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COMMUTER PROBLEMS: Thameslink apologises for major delays in St Albans 

 Published on: 15th October 2019   |   By: News Desk   |   Category: Uncategorized

Thameslink have apologised to troubled travellers who struggled to go to and from St Albans recently due to a broken-down train.

A train broke down near Kentish Town on Thursday, October 3 and caused major delays across the Thameslink network for hours on end.

While it could be argued that the incident itself was isolated, St Albans resident Martin Medforth said the lack of alternative travel options provided by Thameslink suggests potential long-term issues for commuters.

Martin, who was trying to get to a meeting at Blackfriars on October 3, told StAlbansNews: “A number of issues were highlighted last Thursday including: vulnerability to service when a train fails in the core and a lack of integration of Abbey Flyer with mainline services.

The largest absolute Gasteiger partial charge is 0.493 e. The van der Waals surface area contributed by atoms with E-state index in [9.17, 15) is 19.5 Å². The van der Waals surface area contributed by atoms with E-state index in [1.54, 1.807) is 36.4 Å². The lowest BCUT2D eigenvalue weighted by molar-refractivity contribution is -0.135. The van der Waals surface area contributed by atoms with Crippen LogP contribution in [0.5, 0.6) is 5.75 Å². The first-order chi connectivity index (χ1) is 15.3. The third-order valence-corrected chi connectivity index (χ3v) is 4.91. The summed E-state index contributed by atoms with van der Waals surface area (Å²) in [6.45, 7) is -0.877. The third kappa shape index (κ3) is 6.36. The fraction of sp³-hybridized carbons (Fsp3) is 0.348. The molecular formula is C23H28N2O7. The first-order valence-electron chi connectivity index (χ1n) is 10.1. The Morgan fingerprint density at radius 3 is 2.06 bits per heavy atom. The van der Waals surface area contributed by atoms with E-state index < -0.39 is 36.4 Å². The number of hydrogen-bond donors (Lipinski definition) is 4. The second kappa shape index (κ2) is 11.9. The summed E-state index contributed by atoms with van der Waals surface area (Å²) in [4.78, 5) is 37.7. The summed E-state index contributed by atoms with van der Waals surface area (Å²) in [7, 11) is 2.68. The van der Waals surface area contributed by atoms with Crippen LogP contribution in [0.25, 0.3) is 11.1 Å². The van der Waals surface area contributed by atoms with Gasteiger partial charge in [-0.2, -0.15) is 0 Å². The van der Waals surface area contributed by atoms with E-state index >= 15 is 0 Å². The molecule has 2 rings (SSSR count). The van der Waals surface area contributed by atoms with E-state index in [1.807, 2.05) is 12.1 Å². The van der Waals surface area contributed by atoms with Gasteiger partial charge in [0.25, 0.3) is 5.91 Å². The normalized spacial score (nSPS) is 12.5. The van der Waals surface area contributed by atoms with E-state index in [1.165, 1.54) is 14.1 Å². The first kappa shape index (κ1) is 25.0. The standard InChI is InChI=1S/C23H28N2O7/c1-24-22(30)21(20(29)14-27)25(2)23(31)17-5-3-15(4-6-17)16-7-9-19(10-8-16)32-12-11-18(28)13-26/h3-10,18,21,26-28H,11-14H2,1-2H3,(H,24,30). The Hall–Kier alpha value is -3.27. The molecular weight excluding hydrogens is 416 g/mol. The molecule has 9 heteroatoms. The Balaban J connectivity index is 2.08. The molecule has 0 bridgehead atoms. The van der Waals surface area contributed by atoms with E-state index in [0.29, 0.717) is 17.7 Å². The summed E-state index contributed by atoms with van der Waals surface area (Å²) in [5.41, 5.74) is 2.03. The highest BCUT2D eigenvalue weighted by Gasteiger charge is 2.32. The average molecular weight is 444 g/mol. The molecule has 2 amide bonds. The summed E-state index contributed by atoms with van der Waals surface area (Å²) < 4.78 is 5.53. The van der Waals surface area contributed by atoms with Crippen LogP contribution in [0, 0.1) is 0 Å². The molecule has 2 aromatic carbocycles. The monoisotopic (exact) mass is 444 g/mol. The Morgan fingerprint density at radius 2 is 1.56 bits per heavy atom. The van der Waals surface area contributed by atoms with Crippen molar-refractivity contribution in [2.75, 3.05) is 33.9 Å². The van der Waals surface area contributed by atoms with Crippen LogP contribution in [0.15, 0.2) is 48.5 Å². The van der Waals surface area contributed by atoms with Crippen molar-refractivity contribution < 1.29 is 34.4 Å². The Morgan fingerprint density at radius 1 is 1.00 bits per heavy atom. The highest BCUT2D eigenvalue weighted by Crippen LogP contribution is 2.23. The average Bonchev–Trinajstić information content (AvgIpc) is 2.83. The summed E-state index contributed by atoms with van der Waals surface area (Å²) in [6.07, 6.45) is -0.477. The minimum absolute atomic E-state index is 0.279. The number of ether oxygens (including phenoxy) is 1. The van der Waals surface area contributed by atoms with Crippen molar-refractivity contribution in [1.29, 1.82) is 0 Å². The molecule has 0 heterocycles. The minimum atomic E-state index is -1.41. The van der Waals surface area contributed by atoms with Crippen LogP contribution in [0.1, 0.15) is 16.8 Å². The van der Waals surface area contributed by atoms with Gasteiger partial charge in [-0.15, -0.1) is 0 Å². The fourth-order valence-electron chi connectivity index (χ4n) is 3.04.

“I left Croydon at 12:40pm on a delayed train – trying to make a meeting at Blackfriars.

“I never made the meeting as we were asked to leave the train at Tulse Hill, time then 1.45pm, so I took a bus to Brixton and then tube to Victoria hoping to get to Blackfriars but was advised that the District Line wasn’t running beyond Embankment. I then decided to make for home so returned to Victoria Line to go to Euston (Kings Cross was closed).

“I was left to wait for return of the Abbey Flyer at 4.33pm and therefore got to St Albans Abbey at 4.49pm. It was an end to end journey for what should be a 50 minute journey was therefore 4.5 hours or more. I did receive a full £10.30 refund for my ticket.”

Govia Thameslink Railway chief operating officer Steve White said: “Last month a broken-down train near Kentish Town in north London caused major disruption to passengers across the Thameslink network.

“We had a much-reduced service in place and our staff did everything possible to help passengers with alternative travel advice.

“I am very sorry for the difficult journeys our customers experienced and urge anyone affected to visit www.thameslinkrailway.com to apply for compensation.”

Picture courtesy of Hoss Photography

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